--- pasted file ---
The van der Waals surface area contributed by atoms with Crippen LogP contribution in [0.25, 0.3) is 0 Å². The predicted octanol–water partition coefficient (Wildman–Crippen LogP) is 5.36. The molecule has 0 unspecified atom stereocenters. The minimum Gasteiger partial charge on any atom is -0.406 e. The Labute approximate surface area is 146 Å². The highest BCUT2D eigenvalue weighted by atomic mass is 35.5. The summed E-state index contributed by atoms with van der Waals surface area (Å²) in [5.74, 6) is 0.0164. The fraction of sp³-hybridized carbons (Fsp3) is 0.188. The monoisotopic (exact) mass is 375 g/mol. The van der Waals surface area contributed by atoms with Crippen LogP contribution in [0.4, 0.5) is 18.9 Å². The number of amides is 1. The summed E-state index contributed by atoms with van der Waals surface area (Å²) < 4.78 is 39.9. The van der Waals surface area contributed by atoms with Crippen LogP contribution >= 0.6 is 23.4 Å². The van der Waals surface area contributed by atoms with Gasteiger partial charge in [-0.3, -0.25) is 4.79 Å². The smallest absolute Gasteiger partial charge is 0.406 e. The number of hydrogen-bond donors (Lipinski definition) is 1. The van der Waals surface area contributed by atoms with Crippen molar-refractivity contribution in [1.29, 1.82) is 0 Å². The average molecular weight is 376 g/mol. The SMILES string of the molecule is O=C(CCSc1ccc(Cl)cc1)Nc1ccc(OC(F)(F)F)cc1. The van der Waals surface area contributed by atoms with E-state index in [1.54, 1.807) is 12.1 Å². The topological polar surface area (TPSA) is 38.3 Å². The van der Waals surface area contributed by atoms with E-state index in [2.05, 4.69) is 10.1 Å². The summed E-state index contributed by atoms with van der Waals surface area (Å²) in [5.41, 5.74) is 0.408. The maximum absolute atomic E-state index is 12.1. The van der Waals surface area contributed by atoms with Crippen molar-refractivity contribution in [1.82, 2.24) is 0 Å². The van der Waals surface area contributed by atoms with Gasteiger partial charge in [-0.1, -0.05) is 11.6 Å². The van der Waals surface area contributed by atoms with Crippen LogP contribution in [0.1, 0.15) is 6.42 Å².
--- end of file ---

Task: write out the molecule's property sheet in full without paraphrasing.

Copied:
The van der Waals surface area contributed by atoms with Crippen LogP contribution in [0.25, 0.3) is 0 Å². The predicted octanol–water partition coefficient (Wildman–Crippen LogP) is 5.36. The molecule has 0 unspecified atom stereocenters. The minimum Gasteiger partial charge on any atom is -0.406 e. The Labute approximate surface area is 146 Å². The highest BCUT2D eigenvalue weighted by atomic mass is 35.5. The summed E-state index contributed by atoms with van der Waals surface area (Å²) in [5.74, 6) is 0.0164. The fraction of sp³-hybridized carbons (Fsp3) is 0.188. The monoisotopic (exact) mass is 375 g/mol. The van der Waals surface area contributed by atoms with Crippen LogP contribution in [0.4, 0.5) is 18.9 Å². The number of amides is 1. The summed E-state index contributed by atoms with van der Waals surface area (Å²) < 4.78 is 39.9. The van der Waals surface area contributed by atoms with Crippen LogP contribution >= 0.6 is 23.4 Å². The van der Waals surface area contributed by atoms with Gasteiger partial charge in [-0.3, -0.25) is 4.79 Å². The smallest absolute Gasteiger partial charge is 0.406 e. The number of hydrogen-bond donors (Lipinski definition) is 1. The van der Waals surface area contributed by atoms with Crippen molar-refractivity contribution in [1.29, 1.82) is 0 Å². The average molecular weight is 376 g/mol. The SMILES string of the molecule is O=C(CCSc1ccc(Cl)cc1)Nc1ccc(OC(F)(F)F)cc1. The van der Waals surface area contributed by atoms with E-state index in [1.54, 1.807) is 12.1 Å². The topological polar surface area (TPSA) is 38.3 Å². The van der Waals surface area contributed by atoms with E-state index in [2.05, 4.69) is 10.1 Å². The summed E-state index contributed by atoms with van der Waals surface area (Å²) in [5.41, 5.74) is 0.408. The maximum absolute atomic E-state index is 12.1. The van der Waals surface area contributed by atoms with Crippen molar-refractivity contribution in [1.82, 2.24) is 0 Å². The van der Waals surface area contributed by atoms with Gasteiger partial charge in [-0.1, -0.05) is 11.6 Å². The van der Waals surface area contributed by atoms with Crippen LogP contribution in [0.1, 0.15) is 6.42 Å².